Once this is done and you've starting playing a file on the device, you can use another copy of StreamToMe to control it. Just run StreamToMe from another device on the same network and remote control enabled devices will appear on the Servers screen.
You can also use Safari on a Mac or Windows. Go to the Safari application on your computer and make sure the following item is enabled:
Then from the:
You should be able to see an item:
Select this and it will present a simple play controls interface to control StreamToMe.
The remote control interface does not currently allow selection of specific files (this is planned for a future update) but you can skip to the next and previous tracks as well as play, pause and skip through the file.
When browsing Shared Folders in StreamToMe, by default, your files are displayed in the folder structure in which they are arranged on your hard disk.
The problem with this is that StreamToMe will only play files as a playlist if they are in a single view. If your files are spread over multiple folders, you cannot play them together in this default arrangement.
To fix this problem, the "Sort Options" in StreamToMe contain two "Flatten" options that will display the contents of a folder and all of its subfolder in a single view, as though they were right in the top level of the folder together.
The "Sort Options" can be found in the toolbar at the bottom of the folder view. The "Sort Options" under the subheading "Folder hierarchy" control this behavior.
"Flatten by maintain folder order" will display all files from the folder and subfolder but will preserve the order of subfolders (so a file named "Zoetrope" from a folder named "Aardvark" will appear ahead of a file named "Basketball" from a folder named "Triangle" in the flattened list when sorted by ascending name because "Aardvark" comes ahead of "Triangle").
"Flatten and sort completely" will discard all ordering due to subfolders and sort based on the files alone (so a file named "Basketball" in a folder named "Triangle" will appear ahead of a file named "Zoetrope" in a folder named "Aardvark"in the flattened list when sorted by ascending name because "Basketball" comes ahead of "Zoetrope").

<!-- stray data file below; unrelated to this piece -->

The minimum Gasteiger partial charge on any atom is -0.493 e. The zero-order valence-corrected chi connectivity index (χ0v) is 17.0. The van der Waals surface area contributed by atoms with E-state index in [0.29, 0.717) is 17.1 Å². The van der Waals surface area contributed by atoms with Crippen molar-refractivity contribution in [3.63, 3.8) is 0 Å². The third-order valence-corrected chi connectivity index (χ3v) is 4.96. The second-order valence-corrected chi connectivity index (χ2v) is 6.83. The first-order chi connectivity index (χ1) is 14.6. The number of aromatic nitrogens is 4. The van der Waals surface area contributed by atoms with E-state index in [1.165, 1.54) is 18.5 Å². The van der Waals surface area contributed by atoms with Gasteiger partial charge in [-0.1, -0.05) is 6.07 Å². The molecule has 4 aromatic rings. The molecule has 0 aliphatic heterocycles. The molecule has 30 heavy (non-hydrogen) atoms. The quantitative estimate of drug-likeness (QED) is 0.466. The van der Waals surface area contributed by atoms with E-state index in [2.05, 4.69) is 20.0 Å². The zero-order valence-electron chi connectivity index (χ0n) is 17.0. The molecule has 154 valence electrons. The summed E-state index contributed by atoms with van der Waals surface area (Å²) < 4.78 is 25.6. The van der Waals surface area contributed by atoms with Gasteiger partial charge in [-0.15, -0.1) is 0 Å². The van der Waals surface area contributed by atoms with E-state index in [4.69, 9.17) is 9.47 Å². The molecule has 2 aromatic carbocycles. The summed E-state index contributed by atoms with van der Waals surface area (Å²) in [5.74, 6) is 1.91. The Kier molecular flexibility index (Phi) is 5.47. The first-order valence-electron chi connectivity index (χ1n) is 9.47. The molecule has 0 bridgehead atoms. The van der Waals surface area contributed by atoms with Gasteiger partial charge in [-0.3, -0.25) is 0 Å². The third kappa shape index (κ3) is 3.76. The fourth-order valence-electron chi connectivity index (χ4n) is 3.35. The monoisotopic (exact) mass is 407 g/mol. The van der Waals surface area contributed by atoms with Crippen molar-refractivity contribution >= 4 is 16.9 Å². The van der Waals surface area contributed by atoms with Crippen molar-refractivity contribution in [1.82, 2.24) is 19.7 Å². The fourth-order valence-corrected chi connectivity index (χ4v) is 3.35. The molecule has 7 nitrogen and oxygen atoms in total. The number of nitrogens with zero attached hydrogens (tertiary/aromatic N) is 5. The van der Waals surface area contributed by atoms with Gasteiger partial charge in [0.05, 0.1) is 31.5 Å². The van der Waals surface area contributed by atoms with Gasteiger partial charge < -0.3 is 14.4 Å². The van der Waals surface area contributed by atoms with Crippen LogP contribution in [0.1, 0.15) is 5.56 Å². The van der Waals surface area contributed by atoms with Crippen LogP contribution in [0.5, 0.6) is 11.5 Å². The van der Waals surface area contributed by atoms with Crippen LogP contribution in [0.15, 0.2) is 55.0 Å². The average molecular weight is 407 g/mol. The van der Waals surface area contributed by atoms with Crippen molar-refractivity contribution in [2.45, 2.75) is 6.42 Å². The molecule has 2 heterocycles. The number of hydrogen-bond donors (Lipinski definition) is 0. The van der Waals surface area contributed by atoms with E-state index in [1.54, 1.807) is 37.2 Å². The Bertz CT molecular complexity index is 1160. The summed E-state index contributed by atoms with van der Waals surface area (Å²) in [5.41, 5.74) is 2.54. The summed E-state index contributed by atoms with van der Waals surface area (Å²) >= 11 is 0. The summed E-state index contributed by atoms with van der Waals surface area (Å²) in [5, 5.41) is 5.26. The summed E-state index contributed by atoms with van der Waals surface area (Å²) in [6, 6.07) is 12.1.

By default, the ServeToMe server attempts to make itself accessible — even when you're outside your local network — and performs some other external communications to verify that this external access is working and also to check for updates to the ServeToMe application.
All of these external access and communication options can be disabled, if you wish, from the ServeToMe Advanced Settings.
The "UPnP/NAT-PMP port mapping" option, when enabled, will attempt to open an incoming port in your modem/router so that you can connect to ServeToMe on your local network from outside your local network. If you do not want a port opened in your router for external connections then disable this option.
ServeToMe checks for updates to the ServeToMe server approximately once per week. If you do not want these checks performed, then disable the "Perform update checks".
ServeToMe asks an external server to make a ServeToMe connection to your computer to test if your computer is accessible from outside your home network. This check is performed even when "UPnP/NAT-PMP port mapping" is disabled (since you may have set up manual port forwarding). If you do not want to contact this external server or have it check your connection, then disable this checkbox.
ServeToMe uses a font cache to support the subtitle rendering and album artwork overlays when playing music.
Sometimes, due to complexity in font systems, the attempt to generate a font cache may fail or take too long. In these situations, ServeToMe may automatically disable the font cache rather than force you to wait for caching to complete. In other cases, you may choose to disable the font cache rather than be interrupted by caching when you change the fonts on your system.
You can control whether font caching is enabled or disabled from the ServeToMe Advanced Settings.
When the font cache is disabled, all subtitles and album artwork overlays will render in the Arial font and non-Latin characters might not display correctly (appearing as boxes instead of the correct character glyphs).
By default, the server that ServeToMe runs can be reached through any network adapter interface connected to your computer.
If you wish to limit the server to a single interface then you should set the IP address in the "Network adapter address" field of the ServeToMe Advanced Settings.
Warning: Only use this setting if you are comfortable with IP network configuration. Using this setting incorrectly could prevent ServeToMe running correctly.
The default for this value is an empty value or a "0" which will run the ServeToMe server socket on all network adapters.
ServeToMe creates temporary files when it needs to live-convert audio or video. These files are kept in the default temporary files location for the current user. They are automatically cleaned up when a stream disappears from the "Recent Streams" list in ServeToMe or when you stop the server.